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Air pollution is the black cloud belching from an industrial smokestack. It's the smog that settles over some cities, dimming the skyline. It's the smelly exhaust of an old car that burns oil.
Air pollution also can be invisible and odorless. It can cause lung damage, cancer, or other serious health problems in people who may not realize the possible danger of the unseen gases or particles in the air.
The U.S. Environmental Protection Agency (EPA) tracks 6 major air pollutants that cause major health effects:
Microscopic particles called particulate matter
Both the outside air and the air in your home or workplace can have these pollutants. The amount of pollutant in the air and the length of time you are exposed to it determine how the pollutant will affect you.
When you breathe in gases such as carbon monoxide or nitrogen dioxide, the cells that line the airways to the lungs absorb them. Once taken in, the gases can pass into your blood and travel to your internal organs. There, they can cause damage. If the pollution isn't absorbed into the blood, damage can still be done to the lungs.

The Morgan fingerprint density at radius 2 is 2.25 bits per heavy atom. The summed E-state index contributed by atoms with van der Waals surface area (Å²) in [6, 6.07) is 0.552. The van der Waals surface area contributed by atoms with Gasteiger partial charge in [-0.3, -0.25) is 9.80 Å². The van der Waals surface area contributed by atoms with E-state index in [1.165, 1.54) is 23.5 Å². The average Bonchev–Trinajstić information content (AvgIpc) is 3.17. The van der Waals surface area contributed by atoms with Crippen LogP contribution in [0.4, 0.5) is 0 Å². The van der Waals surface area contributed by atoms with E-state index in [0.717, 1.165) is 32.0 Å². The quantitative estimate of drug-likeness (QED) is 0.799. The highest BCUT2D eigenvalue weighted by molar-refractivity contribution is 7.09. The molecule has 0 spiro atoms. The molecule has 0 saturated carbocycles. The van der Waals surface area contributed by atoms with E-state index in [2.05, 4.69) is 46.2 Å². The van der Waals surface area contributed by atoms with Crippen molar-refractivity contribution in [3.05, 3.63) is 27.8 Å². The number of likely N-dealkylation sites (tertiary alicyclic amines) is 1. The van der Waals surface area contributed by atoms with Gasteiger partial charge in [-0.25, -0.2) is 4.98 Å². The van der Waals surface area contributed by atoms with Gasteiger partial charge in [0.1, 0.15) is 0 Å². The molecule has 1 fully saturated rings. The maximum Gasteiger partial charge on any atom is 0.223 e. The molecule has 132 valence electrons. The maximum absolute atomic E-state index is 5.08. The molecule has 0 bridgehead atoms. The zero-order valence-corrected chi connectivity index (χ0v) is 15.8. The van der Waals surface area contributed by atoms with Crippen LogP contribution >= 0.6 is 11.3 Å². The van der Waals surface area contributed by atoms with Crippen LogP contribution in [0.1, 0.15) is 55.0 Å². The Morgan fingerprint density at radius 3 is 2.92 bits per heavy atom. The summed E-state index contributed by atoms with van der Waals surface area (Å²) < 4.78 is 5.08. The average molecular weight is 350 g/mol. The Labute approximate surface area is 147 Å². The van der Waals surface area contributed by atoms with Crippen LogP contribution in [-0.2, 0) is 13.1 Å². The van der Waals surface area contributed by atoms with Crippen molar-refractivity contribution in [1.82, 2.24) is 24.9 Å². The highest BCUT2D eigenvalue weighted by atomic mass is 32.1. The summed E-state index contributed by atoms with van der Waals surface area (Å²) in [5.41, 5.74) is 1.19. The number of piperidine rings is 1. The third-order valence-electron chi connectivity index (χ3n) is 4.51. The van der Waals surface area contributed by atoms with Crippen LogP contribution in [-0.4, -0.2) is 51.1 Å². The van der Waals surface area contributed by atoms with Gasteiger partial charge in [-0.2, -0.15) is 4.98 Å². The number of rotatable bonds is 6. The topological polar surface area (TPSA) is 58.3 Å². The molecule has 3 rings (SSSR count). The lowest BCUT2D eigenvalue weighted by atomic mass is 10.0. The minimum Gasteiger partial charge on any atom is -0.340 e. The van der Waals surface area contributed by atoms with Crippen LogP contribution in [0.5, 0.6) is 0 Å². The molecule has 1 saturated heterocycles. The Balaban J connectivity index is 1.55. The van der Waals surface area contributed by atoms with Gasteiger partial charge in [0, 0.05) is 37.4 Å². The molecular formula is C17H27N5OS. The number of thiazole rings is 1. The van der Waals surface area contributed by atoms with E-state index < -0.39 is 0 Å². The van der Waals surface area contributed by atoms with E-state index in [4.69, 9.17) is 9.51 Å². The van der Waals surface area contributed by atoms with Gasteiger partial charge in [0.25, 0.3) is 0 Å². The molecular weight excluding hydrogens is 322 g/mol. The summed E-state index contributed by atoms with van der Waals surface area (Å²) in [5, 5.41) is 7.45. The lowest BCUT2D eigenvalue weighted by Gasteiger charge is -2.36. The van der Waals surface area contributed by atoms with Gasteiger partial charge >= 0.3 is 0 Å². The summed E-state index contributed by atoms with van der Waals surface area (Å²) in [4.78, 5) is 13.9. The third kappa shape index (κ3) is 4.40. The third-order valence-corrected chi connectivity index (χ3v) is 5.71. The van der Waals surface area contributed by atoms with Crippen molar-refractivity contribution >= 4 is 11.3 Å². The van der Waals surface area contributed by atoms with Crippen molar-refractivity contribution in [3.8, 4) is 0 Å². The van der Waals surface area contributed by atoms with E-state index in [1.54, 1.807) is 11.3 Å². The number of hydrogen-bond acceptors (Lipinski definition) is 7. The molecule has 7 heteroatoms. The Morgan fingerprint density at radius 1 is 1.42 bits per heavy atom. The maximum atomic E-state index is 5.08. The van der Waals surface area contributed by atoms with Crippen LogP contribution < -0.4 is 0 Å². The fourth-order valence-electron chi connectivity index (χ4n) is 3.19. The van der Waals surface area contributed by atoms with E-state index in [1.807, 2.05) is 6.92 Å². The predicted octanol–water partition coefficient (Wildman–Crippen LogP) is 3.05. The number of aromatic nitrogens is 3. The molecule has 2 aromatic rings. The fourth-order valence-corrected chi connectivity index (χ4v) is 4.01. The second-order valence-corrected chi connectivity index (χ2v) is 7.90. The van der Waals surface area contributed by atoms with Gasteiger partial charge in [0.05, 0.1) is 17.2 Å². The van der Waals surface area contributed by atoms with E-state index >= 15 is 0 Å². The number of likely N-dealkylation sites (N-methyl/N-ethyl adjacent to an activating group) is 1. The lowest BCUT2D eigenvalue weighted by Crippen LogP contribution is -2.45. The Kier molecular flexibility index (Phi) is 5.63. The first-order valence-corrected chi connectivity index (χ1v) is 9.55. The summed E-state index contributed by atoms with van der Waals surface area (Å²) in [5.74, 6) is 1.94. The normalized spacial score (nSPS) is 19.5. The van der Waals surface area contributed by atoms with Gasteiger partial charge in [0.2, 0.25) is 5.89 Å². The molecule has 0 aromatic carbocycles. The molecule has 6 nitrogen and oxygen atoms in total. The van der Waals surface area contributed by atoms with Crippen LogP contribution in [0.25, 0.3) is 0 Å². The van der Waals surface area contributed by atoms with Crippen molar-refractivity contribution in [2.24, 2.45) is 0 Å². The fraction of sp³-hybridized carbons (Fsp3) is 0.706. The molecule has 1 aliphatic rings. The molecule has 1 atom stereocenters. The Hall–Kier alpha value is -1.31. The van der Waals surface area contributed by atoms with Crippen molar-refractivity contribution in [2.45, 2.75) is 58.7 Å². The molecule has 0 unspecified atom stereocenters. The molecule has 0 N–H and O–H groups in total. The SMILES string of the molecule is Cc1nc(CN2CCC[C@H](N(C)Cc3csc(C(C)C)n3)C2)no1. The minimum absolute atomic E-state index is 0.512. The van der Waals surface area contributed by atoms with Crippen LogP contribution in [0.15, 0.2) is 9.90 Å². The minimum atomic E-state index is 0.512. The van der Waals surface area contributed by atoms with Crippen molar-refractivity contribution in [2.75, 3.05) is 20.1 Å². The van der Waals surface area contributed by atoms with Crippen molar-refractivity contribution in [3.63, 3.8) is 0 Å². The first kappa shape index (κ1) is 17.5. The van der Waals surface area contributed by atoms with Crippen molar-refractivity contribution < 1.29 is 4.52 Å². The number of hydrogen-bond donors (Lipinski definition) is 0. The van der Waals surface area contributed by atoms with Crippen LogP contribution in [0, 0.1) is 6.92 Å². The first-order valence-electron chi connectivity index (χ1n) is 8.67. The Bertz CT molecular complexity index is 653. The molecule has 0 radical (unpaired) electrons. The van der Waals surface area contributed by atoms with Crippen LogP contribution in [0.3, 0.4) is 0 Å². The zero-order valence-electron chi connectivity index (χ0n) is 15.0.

Large particles in the air are filtered out by the small hairs (cilia) that line your respiratory tract. But smaller particles reach your airways and lungs. Particles of all sizes also land on crops and in water. Over time, they are eaten by humans, and by animals that humans eat.
The effects of air pollution vary from person to person. A healthy adult who is exposed to these pollutants for a short time or at low dose may not have long-term problems. But it's different for people with a heart or respiratory condition. For these people, even a small dose or a short exposure can make symptoms worse. Longer exposure or a higher dose can lead to serious illness. In some cases, it can lead to death. Children and older adults are more likely to be affected by air pollution than others. They can suffer the effects at lower pollution levels.
The Air Quality Index (AQI) is a national index for 6 major air pollutants regulated by the Clean Air Act:
The index tells you how clean or polluted your air is. It also tells you what health effects you may have in a few hours or days after breathing polluted air.
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